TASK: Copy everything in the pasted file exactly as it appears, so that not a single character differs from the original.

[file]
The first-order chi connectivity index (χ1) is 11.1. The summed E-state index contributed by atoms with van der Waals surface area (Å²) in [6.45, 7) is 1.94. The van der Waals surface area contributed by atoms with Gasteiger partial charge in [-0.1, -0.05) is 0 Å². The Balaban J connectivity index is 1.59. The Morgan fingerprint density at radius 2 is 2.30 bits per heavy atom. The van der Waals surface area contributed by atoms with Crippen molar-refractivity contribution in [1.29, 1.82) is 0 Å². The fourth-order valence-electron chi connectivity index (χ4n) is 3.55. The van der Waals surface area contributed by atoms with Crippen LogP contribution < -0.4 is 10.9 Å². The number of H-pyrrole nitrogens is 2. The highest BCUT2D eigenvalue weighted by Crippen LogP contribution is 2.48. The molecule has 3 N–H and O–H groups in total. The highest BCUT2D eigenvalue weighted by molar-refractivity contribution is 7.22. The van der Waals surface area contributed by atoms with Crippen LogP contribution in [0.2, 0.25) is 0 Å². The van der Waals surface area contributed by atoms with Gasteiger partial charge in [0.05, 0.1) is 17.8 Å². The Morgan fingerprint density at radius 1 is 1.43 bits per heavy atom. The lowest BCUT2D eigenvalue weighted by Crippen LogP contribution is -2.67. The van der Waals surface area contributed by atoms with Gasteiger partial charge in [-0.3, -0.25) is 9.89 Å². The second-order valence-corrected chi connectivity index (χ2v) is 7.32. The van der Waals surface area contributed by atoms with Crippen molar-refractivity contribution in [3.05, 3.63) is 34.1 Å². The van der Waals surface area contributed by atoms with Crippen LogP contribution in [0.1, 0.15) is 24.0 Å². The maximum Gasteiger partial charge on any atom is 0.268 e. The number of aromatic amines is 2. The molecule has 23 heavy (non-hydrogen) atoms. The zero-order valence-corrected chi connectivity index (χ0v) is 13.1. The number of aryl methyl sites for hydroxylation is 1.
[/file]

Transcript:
The first-order chi connectivity index (χ1) is 11.1. The summed E-state index contributed by atoms with van der Waals surface area (Å²) in [6.45, 7) is 1.94. The van der Waals surface area contributed by atoms with Gasteiger partial charge in [-0.1, -0.05) is 0 Å². The Balaban J connectivity index is 1.59. The Morgan fingerprint density at radius 2 is 2.30 bits per heavy atom. The van der Waals surface area contributed by atoms with Crippen molar-refractivity contribution in [1.29, 1.82) is 0 Å². The fourth-order valence-electron chi connectivity index (χ4n) is 3.55. The van der Waals surface area contributed by atoms with Crippen LogP contribution < -0.4 is 10.9 Å². The number of H-pyrrole nitrogens is 2. The highest BCUT2D eigenvalue weighted by Crippen LogP contribution is 2.48. The molecule has 3 N–H and O–H groups in total. The highest BCUT2D eigenvalue weighted by molar-refractivity contribution is 7.22. The van der Waals surface area contributed by atoms with Crippen LogP contribution in [0.2, 0.25) is 0 Å². The van der Waals surface area contributed by atoms with Gasteiger partial charge in [0.05, 0.1) is 17.8 Å². The Morgan fingerprint density at radius 1 is 1.43 bits per heavy atom. The lowest BCUT2D eigenvalue weighted by Crippen LogP contribution is -2.67. The van der Waals surface area contributed by atoms with Gasteiger partial charge in [-0.3, -0.25) is 9.89 Å². The second-order valence-corrected chi connectivity index (χ2v) is 7.32. The van der Waals surface area contributed by atoms with Crippen molar-refractivity contribution in [3.05, 3.63) is 34.1 Å². The van der Waals surface area contributed by atoms with Crippen LogP contribution in [0.1, 0.15) is 24.0 Å². The maximum Gasteiger partial charge on any atom is 0.268 e. The number of aromatic amines is 2. The molecule has 23 heavy (non-hydrogen) atoms. The zero-order valence-corrected chi connectivity index (χ0v) is 13.1. The number of aryl methyl sites for hydroxylation is 1.